Volos railway station

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Βόλου
Volos
Σιδηροδρομικός σταθμός Βόλου 3601.jpg
Volos railway station in 2017
LocationVolos 383 34,
Magnesia
Greece
Coordinates39°21′54″N 22°56′12″E / 39.3651°N 22.9366°E / 39.3651; 22.9366Coordinates: 39°21′54″N 22°56′12″E / 39.3651°N 22.9366°E / 39.3651; 22.9366
Owned byOSE
Line(s)Larissa–Volos railway Volos-Milies railway (partially disused)
Platforms2 (1 side platform, 1 island platform
Tracks2
Train operatorsTrainOSE
Construction
Structure typeat-grade
Platform levels1
Parkingyes
Disabled accessAiga ticketpurchase inv.svg Aiga waitingroom inv.svg Aiga toilets inv.svg Aiga restaurant inv.svg Aiga parking inv.svg Aiga bus inv.svg
Other information
Websitehttp://www.ose.gr/en/
History
Opened22 April 1884
ElectrifiedNo
Services
Preceding station   Proastiakos icon (no text).svg Proastiakos   Following station
toward Larissa
IntercityTerminus
Preceding station   Disused railways   Following station
Velestino   Thessaly Railways   Girtoni
  Thessaly Railways  
Location
Volos is located in Greece
Volos
Volos
Location within Greece

Volos railway station (Greek: Σιδηροδρομικός Σταθμός Βόλου, romanizedSidirodromikos Stathmos Volos) is a railway station in Volos, Greece. located within the city itself (close to the harbour). Opened on 22 April 1884 by the Thessaly Railways (now part of OSE). Today TrainOSE operates three daily local trains to Larissa. Previously Thessaly Railways oparted a narrow gage service to Mileai from Volos, however this service now starts and terminates from Ano Lechonia (12km from Volos).[1]

History[edit]

The station was opened on 22 April 1884, an inauguration led by King George.[2]

The station building (and the line) was designed by the Italian Evaristo de Chirico, (father of Giorgio de Chirico) soon after the liberation of Central Greece from the Ottomans. Part of the station still functions in this picturesque 1884 structure, reminiscent of a stately home to some. The adjacent neoclassical building, built between 1900 and 1903 under Evaristo De Chirico, served as the administrative headquarters of the Thessaly Railways. The building remains much the same the day it was constructed and is one of the few buildings that survived the earthquakes that hit Volos in the 1950s.[3] Its roof is birch and has a wooden outline. Outside the station there is a statue of the goddess Athena, the work of the Italian sculptor I. Previsan.[4]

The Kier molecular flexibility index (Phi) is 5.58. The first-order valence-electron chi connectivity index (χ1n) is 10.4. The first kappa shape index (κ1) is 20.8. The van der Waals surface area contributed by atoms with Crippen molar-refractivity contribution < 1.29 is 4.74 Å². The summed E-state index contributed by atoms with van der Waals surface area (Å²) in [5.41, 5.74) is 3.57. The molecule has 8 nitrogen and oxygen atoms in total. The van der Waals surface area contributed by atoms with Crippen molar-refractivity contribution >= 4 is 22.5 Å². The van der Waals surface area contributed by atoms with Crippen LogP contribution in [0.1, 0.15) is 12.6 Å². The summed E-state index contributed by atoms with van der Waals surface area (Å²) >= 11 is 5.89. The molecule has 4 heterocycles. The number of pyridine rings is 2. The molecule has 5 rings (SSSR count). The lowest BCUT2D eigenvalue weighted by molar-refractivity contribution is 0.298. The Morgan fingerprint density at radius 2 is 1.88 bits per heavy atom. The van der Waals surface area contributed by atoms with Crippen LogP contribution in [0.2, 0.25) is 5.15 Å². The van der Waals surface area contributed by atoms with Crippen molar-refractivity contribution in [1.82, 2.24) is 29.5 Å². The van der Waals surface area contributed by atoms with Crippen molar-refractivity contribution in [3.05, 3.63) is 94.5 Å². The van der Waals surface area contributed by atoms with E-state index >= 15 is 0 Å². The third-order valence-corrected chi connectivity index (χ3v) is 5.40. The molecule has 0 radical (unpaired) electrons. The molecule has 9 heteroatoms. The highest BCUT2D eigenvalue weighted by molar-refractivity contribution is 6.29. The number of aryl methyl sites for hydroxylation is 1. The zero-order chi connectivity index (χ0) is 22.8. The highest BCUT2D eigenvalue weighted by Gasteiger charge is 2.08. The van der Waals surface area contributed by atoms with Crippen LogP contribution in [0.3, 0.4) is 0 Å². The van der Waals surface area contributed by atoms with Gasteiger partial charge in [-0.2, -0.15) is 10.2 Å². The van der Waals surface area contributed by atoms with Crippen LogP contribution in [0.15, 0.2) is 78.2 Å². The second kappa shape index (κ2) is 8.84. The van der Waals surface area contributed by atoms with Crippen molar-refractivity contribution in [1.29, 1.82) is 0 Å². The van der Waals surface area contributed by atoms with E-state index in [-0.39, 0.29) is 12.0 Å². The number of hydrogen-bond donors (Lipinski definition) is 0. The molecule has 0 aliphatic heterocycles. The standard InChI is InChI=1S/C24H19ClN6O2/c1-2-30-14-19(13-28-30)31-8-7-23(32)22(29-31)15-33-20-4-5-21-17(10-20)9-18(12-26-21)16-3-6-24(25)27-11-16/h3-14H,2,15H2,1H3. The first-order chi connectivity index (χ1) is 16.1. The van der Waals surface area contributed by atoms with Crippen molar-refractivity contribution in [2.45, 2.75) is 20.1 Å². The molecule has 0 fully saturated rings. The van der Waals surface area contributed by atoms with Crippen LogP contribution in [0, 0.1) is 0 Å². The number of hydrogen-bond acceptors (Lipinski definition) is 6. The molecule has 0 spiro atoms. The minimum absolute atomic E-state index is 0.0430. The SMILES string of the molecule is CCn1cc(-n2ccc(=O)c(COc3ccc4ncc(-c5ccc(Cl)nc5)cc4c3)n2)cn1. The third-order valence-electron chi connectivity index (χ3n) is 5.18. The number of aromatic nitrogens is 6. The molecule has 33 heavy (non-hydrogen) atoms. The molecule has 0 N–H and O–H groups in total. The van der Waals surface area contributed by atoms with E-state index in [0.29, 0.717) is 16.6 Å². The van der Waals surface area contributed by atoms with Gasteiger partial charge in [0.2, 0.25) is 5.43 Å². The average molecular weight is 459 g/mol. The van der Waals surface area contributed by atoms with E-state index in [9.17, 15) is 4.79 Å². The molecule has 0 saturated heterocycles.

In 1960 the line from Larissa to Volos was converted to standard gauge and connected at Larissa with the mainline from Athens to Thessaloniki, allowing OSE to run through services to Volos from Athens and Thessaloniki. Volos station was converted to dual gauge, in order to accommodate trains of the two branches. Parts of the station and the track towards the city centre were at this period of a unique triple-gauge system: standard gauge for Larissa trains, metre gauge for Kalambaka trains and 600 mm gauge for Pellon trains.

The section from Volos to Agria line was operated as a heritage railway by "The Friends of Pelion Railway" between 1987 and 1994, but OSE forced them to terminate the operation in a row over competition. However, in 1996 OSE reopened the section from Ano Lechonia to Mileai as a heritage railway, initially using steam traction and converting to diesel traction in 1999.[5] However there is currently no connection between Volos and Ano Lekhonia.

Today the first floor of the station building is given over to a museum.[4]

Facilities[edit]

The station is staffed, with a cafe in the station. There are toilets and parking onsite. Local and regional bus’s stop in the forecourt.

Services[edit]

Today, the city is served by direct lines to the rest of Greece, via Larissa and the railway complex houses facilities for train maintenance. Volos is directly linked with Athens once per day, with Thessaloniki twice per day, and with Larissa 15 times a day.

In the past Volos was served by railway lines of three different gauges, the metre gauge line of Thessaly Railways to Kalambaka, the standard gauge line to Larissa and the 600 mm (1 ft 11 58 in) gauge line to Pelion. Remnants of triple gauge lines still exist near the station. Currently, the Pelion railway operates for touristic heritage service every Saturday, Sunday and public holiday from mid-April to the end of October from Ano Lehonia. The train runs every day during July and August and can be reached using the Volos–Lehonia-Platanidia bus line, currently no services call at Volos.


References[edit]

  1. ^ http://www.trainose.gr/en/tourism-culture/train-and-recreation/the-pelion-train/
  2. ^ "Σιδηροδρομικός Σταθμός Βόλου- Το κόσμημα της πόλης και η ιστορία του (photos) - e-thessalia.gr". 22 August 2015.
  3. ^ http://www.trainose.gr/en/ιστορικός-σταθμός-βόλου/
  4. ^ a b "TrainOSE". www.trainose.gr.
  5. ^ Organ, J. (2006). Greece Narrow Gauge. Middleton Press. ISBN 1-904474-72-1.